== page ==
GOD’S WAYS ABOVE MEN’S
For my thoughts are not your thoughts, neither are your way’s my ways, saith the lord. For as the heavens are higher than the earth, so are my ways higher than your ways, and my thoughts than your thoughts.
IN the preceding verses, God commands and invites sinners to repent and embrace his offers of mercy. “Ho, everyone that thirsteth, come ye to the waters, and he that hath no money; come ye, buy and eat; yea, come, buy wine and milk, without money and without price. Let the wicked forsake his way, and the unrighteous man his thoughts; and let him return unto the Lord, and he will have mercy upon him; and to our God, for he will abundantly pardon.” He was, however, aware, that the natural unbelief, the guilty fears and narrow views of sinners, would lead them to distrust these promises, and to turn the unspeakable good which they offer into an argument against their truth. He, therefore, proceeds, in our text, to caution them against judging of him by themselves, and measuring his thoughts and ways by their own dark, confused, and limited conceptions. “My thoughts are not your thoughts, neither are your ways my ways. For as the heavens are higher than the earth, so are my ways higher than your ways, and my thoughts than your thoughts.” To illustrate the truth of this declaration, and to notice some particular instances in which it is strikingly manifest, is my present design.
1 God’s ways and thoughts must be far above ours, because in situation and office he is exalted far above us. God is in heaven, and we are upon earth. We occupy the footstool, and he the throne. As the Creator and Preserver, he is, of course, the rightful Governor of the universe. All worlds, creatures, and events, are subject to his control, and he is under a blessed necessity of over-ruling and conducting all things in such a manner, as to promote, in the highest possible degree, his own glory and the universal good. In forming and executing his purposes, therefore, he must take into view not only present, but past and future circumstances and events; not the concerns of a single individual only, but those of the whole race of beings in heaven, earth, and all the worlds around us. Now consider, a moment, the extent and duration of Jehovah’s kingdom. Think of the innumerable armies of heaven; the, perhaps, scarcely less numerous hosts of hell; the multitudes of the human race, who have existed, who now exist, and will hereafter exist on earth before the end of time. Then raise your eyes to the numerous suns and worlds around us. Borrow the telescope of the astronomer, and, penetrating far into the unfathomable recesses of the ethereal regions, see new suns, new worlds still rising into view. Consider that all we can discover is, perhaps, but a speck, a single sand on the shore, in comparison with what remains undiscovered; that all these innumerable worlds are probably inhabited by immortal beings, and that God’s plan of government for this boundless empire must embrace eternity; consider these things, and then say, whether God’s purposes, thoughts, and ways, must not necessarily be high above ours, as the heavens are above the earth, or as his sphere of action exceeds ours. Must not the thoughts and ways of a powerful earthly monarch be far above those of one of his subjects, who is employed in manufacturing a pin, or cultivating a few acres of ground. Can such a subject be competent to judge of his sovereign’s designs, or even to comprehend them? How far then must the thoughts and ways of the eternal Monarch of heaven, the King of kings, and Lord of lords, exceed ours; and how little able are we to judge of them, further than the revelation, which he has been pleased to give, enables us?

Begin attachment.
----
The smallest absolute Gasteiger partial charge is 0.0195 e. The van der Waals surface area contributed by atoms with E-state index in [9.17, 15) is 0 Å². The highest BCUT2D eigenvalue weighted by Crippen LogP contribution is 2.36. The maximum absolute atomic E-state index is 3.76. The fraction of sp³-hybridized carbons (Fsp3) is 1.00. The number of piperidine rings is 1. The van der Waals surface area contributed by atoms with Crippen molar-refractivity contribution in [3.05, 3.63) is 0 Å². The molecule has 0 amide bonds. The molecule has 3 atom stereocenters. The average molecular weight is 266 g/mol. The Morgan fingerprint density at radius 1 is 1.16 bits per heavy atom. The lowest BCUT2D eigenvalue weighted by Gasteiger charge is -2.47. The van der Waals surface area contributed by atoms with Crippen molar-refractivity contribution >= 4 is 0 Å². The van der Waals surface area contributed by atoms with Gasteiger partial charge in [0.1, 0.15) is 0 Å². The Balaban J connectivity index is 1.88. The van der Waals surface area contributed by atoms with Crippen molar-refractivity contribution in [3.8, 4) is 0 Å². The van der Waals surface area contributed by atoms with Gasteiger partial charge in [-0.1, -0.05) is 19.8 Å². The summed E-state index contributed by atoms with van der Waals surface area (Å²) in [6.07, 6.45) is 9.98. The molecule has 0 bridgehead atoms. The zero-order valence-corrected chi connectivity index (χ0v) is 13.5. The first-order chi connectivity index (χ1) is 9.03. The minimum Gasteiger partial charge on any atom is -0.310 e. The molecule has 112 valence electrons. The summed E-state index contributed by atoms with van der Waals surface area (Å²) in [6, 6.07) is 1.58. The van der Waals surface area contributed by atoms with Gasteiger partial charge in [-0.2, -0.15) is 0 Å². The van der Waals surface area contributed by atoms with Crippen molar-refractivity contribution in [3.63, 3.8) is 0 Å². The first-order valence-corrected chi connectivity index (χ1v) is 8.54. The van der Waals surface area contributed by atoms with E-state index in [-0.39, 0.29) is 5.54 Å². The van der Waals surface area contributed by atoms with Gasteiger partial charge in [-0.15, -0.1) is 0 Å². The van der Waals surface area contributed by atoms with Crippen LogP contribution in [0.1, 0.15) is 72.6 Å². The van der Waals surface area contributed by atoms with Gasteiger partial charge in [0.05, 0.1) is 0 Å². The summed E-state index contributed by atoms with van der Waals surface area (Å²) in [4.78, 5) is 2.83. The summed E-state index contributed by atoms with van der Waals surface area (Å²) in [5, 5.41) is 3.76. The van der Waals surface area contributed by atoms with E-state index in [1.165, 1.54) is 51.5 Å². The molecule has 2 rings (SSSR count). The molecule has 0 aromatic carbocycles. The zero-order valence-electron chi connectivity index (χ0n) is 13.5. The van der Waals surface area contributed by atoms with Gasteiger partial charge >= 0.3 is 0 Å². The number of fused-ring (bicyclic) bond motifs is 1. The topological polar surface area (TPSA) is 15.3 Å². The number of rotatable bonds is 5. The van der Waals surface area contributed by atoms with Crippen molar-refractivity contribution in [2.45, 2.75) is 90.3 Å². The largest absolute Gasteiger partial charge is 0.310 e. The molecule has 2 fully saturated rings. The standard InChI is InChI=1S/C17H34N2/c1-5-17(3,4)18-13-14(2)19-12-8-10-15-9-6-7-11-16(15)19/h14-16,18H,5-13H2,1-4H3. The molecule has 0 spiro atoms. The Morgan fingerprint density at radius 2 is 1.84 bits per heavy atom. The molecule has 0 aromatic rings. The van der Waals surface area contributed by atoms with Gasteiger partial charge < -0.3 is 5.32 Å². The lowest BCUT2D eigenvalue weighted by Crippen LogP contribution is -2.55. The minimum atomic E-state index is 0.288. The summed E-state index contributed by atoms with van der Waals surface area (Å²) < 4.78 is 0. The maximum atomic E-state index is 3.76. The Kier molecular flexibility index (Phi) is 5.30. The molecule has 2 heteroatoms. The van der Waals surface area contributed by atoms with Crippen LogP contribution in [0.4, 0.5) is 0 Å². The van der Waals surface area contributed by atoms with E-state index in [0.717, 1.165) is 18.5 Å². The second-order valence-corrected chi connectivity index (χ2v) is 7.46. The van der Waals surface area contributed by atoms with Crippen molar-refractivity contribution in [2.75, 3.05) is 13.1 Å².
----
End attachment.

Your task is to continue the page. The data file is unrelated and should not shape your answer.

2 God’s thoughts and ways must be infinitely above ours, because his nature and perfections raise him infinitely above us. He is a self-existent, independent, all-sufficient, infinite, eternal, pure, and perfect intelligence. We are dependent, finite, imperfect, frail, dying creatures, fettered by gross, heavy bodies, and exposed to the influence of innumerable infirmities, temptations, and prejudices, which bias and blind our reason. But, more particularly, God is infinitely superior to us in wisdom. He is the all-wise God. Even the foolishness of God, says the apostle, is wiser than men; and the angels, who are far above us in wisdom, are, in comparison with him, chargeable with folly. He must, therefore, be able to devise a thousand plans and expedients, and to bring good out of evil in numberless ways, of which we never could have conceived, and of which we are by means incompetent to judge, even after they are revealed to us. If the ways and thoughts of a wise man are above those of a fool, how much more must the ways and thoughts of the all-wise God exceed ours.
Again. God is infinitely superior to us in knowledge. We are of yesterday and know nothing; our foundation is in the dust. We have little real knowledge of present objects and events; and of the future we are entirely ignorant, except so far as God has been pleased to reveal it. But God perfectly knows all things. He has a perfect knowledge of the properties and qualities of all creatures; for he made them what they are, and upholds them. He knows everything that is now taking place in the universe; for he is everywhere present. He knows everything that ever has occurred, or that ever will occur; for we are told that he sees the end from the beginning; that he calls things that are, not as though they were; and that known unto God are all his works from the beginning. At a single glance he looks through eternity and immensity, and takes into view, at once, the whole circle of existence. That this perfect knowledge must cause his thoughts and ways to be infinitely above ours, it is needless to remark. Are not the thoughts and ways of man above those of the brute; Are not the thoughts and ways of the parent above the comprehension of his new born infant; Do not our own change, as we increase in wisdom and knowledge; How far, then, must the thoughts and ways of the omniscient infallible God, exceed those of ignorant, short-sighted, and fallible men?